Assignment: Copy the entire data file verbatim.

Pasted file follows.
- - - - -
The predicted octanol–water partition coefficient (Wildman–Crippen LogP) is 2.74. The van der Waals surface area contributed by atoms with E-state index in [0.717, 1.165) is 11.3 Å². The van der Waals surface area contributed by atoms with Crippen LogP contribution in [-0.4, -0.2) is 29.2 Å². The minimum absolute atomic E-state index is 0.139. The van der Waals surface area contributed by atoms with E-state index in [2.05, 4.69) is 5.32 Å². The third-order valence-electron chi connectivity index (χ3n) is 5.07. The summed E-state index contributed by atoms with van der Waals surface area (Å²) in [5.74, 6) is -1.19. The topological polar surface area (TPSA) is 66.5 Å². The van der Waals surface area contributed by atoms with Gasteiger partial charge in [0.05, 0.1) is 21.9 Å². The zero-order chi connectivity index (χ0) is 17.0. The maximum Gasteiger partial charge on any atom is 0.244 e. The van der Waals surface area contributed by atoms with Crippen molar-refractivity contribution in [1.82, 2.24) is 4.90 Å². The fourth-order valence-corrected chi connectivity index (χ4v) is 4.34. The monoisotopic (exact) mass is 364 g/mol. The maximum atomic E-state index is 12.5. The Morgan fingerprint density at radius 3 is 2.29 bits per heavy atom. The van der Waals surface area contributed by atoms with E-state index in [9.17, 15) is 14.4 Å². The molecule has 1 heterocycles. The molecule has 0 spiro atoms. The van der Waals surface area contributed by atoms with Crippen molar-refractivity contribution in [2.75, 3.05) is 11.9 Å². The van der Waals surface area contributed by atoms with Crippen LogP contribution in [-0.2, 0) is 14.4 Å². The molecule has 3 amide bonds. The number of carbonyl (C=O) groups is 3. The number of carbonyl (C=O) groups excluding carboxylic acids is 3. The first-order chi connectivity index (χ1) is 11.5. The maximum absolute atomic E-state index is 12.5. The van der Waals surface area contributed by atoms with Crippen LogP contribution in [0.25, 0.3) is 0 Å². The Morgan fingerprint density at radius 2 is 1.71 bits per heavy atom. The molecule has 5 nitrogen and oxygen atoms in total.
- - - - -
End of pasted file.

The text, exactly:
The predicted octanol–water partition coefficient (Wildman–Crippen LogP) is 2.74. The van der Waals surface area contributed by atoms with E-state index in [0.717, 1.165) is 11.3 Å². The van der Waals surface area contributed by atoms with Crippen LogP contribution in [-0.4, -0.2) is 29.2 Å². The minimum absolute atomic E-state index is 0.139. The van der Waals surface area contributed by atoms with E-state index in [2.05, 4.69) is 5.32 Å². The third-order valence-electron chi connectivity index (χ3n) is 5.07. The summed E-state index contributed by atoms with van der Waals surface area (Å²) in [5.74, 6) is -1.19. The topological polar surface area (TPSA) is 66.5 Å². The van der Waals surface area contributed by atoms with Gasteiger partial charge in [0.05, 0.1) is 21.9 Å². The zero-order chi connectivity index (χ0) is 17.0. The maximum Gasteiger partial charge on any atom is 0.244 e. The van der Waals surface area contributed by atoms with Crippen molar-refractivity contribution in [1.82, 2.24) is 4.90 Å². The fourth-order valence-corrected chi connectivity index (χ4v) is 4.34. The monoisotopic (exact) mass is 364 g/mol. The maximum atomic E-state index is 12.5. The Morgan fingerprint density at radius 3 is 2.29 bits per heavy atom. The van der Waals surface area contributed by atoms with E-state index in [9.17, 15) is 14.4 Å². The molecule has 1 heterocycles. The molecule has 0 spiro atoms. The van der Waals surface area contributed by atoms with Crippen molar-refractivity contribution in [2.75, 3.05) is 11.9 Å². The van der Waals surface area contributed by atoms with Crippen LogP contribution in [-0.2, 0) is 14.4 Å². The molecule has 3 amide bonds. The number of carbonyl (C=O) groups is 3. The number of carbonyl (C=O) groups excluding carboxylic acids is 3. The first-order chi connectivity index (χ1) is 11.5. The maximum absolute atomic E-state index is 12.5. The van der Waals surface area contributed by atoms with Crippen LogP contribution in [0.25, 0.3) is 0 Å². The Morgan fingerprint density at radius 2 is 1.71 bits per heavy atom. The molecule has 5 nitrogen and oxygen atoms in total.